I don’t think I suffer from apathy per se, or at least not all of the time. I have an incredibly low tolerance for frustration that co-exists with a fear of failure, an expectation of failure and a rage at the world for not doing what I want it to do. If I sometimes take the easy route, or hit the button for the ejector seat, it’s less about laziness and more about saving myself an exhausting, four-letter-word-fuelled explosive meltdown.

My mum said I cried and wailed at the age of four because I couldn’t write functional computer programs on the ZX Spectrum. When I was twelve, a faulty dot-matrix printer made me so angry that I snapped a fountain pen in half, leaving me with a big blue face that took an hour to scrub clean. If I hadn’t been wearing specs I probably would’ve been blinded, no doubt learning in the process some biblical lesson about the cost of anger: a pen for a printer makes the wee fanny blind, perhaps.

When my step-sister and I linked our Gameboys together and she beat me at two-player Tetris, I headbutted my Gameboy, smashing the screen to smithereens. I hid the evidence at the bottom of a toy hamper, and waited for the heat to die down. For more on this subject, have a read of this: ).

Don’t ask me to fix finicky things, or build up intricate items of furniture from Ikea. I’ll only end up hurling them out of a window. Or standing around with a big red face promising to murder myself in a series of increasingly ludicrous ways. “If this piece doesn’t fit I swear I’m going to puncture my lung with a toothbrush, and spend my dying minutes cracking my fucking skull open by beating it against my own knee! I MEAN IT, I REALLY MEAN IT, I FUC… oh, it fits. Excellent.” (strides off whistling)

If I’m stuck in traffic, I’ll swing the car around in a cloud of f’s and c’s and take a ten-mile detour in the wrong direction rather than confront the heart-pumping frustration of a very mildly inconvenient traffic jam. The modern world makes a Hulk out of me. I’ve almost ripped worlds apart trying to open tins of corned beef.


In my early twenties my GP referred me to a Stress Management group, which comprised a gaggle of cripplingly shy and shaky-handed people, including one old hippy guy who was in a state of terror because he thought we were all going to invite ourselves en masse to his house after the meeting. I don’t belong here with these fucking mental cases, I thought to myself, rather uncharitably, and wholly unrealistically.

Still, I thought it would be smart to keep going, in a bid to better understand my stinking thinking, and how to counteract it. Week two arrived, and I was cooking some chicken in the oven before group. I was starving, and running late. The chicken had been packaged in some sort of plastic tub, which in retrospect I don’t think should’ve been placed in the oven. The plastic warped with the heat, and when I tried to retrieve it it wobbled and wilted in my hands, sending globs of burning hot sauce all over my hands, and raining chunks of chicken down upon the kitchen floor. I hurled the floppy, half-empty tub across the room and aimed a hard kick at the oven. “THAT’S… IT!” I shouted, standing there with my arms hanging down at my waste, my fists balled in rage. “I’M TOO STRESSED OUT TO GO TO THIS STUPID FUCKING STRESS MANAGEMENT GROUP!” The delicious irony of this angry ejaculation caused me to laugh like a madman, my anger gone as quickly as it had arrived. I never made it back to the group… although I did try to break into the hippy’s house a few times.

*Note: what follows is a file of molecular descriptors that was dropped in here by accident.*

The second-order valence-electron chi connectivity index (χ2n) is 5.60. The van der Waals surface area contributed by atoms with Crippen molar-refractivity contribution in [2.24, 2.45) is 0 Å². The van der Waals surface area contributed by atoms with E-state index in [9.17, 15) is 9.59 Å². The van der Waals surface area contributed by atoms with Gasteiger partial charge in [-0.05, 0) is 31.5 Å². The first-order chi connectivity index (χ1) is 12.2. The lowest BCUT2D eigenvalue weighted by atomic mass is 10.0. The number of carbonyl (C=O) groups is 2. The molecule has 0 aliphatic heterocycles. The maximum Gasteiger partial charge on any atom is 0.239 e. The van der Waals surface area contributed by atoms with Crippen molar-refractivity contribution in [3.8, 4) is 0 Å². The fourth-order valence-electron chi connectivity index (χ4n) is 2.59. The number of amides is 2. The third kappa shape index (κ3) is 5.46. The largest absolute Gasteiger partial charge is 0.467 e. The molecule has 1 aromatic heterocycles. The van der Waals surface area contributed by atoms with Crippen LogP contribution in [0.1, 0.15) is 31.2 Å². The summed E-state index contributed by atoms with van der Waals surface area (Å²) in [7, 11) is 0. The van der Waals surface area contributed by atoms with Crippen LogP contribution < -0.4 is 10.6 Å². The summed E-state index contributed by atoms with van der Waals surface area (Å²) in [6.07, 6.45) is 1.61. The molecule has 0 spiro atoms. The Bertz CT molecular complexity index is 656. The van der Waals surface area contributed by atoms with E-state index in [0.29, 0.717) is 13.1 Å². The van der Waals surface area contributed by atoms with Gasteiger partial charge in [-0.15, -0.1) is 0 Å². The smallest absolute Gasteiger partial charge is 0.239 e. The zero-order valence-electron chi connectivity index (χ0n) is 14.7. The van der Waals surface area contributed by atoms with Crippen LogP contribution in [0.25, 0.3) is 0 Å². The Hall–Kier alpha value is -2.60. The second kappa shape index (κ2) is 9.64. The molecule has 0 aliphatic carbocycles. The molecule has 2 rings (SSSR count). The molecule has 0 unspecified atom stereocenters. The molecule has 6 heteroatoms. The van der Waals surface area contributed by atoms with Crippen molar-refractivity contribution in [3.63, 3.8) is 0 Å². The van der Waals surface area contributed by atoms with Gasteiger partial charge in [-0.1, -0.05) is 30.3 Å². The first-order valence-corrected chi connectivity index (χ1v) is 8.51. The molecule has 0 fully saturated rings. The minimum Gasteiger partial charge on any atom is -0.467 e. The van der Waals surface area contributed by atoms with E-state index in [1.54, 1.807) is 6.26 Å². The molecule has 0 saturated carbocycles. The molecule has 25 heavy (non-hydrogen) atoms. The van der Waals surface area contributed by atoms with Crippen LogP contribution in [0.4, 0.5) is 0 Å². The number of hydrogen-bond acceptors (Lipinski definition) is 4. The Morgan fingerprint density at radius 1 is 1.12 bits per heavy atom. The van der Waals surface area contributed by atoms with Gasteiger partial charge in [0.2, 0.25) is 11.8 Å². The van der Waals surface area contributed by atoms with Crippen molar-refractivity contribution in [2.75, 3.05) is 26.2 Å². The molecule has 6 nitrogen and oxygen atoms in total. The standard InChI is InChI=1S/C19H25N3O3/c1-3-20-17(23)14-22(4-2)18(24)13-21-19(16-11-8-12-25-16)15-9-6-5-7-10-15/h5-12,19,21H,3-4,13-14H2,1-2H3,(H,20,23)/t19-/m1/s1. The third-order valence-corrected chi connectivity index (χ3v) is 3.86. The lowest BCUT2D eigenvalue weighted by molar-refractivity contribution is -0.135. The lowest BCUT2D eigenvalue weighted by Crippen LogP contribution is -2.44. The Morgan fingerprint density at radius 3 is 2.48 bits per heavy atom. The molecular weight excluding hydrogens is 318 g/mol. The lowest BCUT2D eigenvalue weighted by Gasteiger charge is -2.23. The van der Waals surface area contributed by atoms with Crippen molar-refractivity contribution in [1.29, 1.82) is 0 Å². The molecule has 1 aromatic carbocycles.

The independence referendum in 2014 shook me out of my apathy a little. I genuinely cared about the political process again, and desperately wanted to do my bit to bring about change, even if my bit was just talking twaddle with strangers and signing an ‘X’ on a little piece of paper. I have friends who felt moved to canvass and campaign for their parties of choice in the wake of Scotland’s political re-awakening. I thought about it. And then realised I couldn’t be arsed. Oh, there’s a town meeting tonight. Right, I’d really better get along and… actually Monday’s not a good time for me. It’s Game of Thrones night. There’s one on Wednesday, too? Hmmm. I’ll probably be a bit tired by then… OH WHAT’S THE POINT, WE’LL ALL JUST GET CRUSHED UNDER THE WHEELS OF THE MACHINE, FREE WILL IS AN ILLUSION, THE ILLUMINATI CONTROL EVERYTHING ANYWAY. Plus I’ve got to take my missus to the bingo.

Yes, I’m crazy. But I think to campaign for things – to dedicate your life to an ideal – is its own form of craziness. I’m the wrong kind of crazy to change the world. I wish I could harness my rage and frustration and point it in the direction of a worthwhile cause, but I can’t (unless it directly involves my family’s health, happiness or safety, I’m not really interested). Thankfully, there are passionate people out there with the zeal of psychopathic stamp collectors who can fly the flag on my behalf across a whole range of issues. I salute those fucking lunatics, I really do. Half-heartedly, of course.

When I can be bothered raising my arm.

PS: I started writing this in February.

The Killer in our Midst


From the sky a fist of invisible, infinite fingers presses searing-hot knuckles down upon the sand. Little Mtopo’s cheek thuds onto the dry desert floor, all fight extinguished from his limp and emaciated body. His lips are locked together with the cement of thirst. The rest of him thuds down, too, but he can’t feel it. He can’t  feel the hunger that knifes at his belly; can’t hear the carnival of flies that cavorts above his head. None of it registers. All sensation, all pain, is reduced to a one single uniform scream that rings from every pore and cell in his body: a shrill song of death.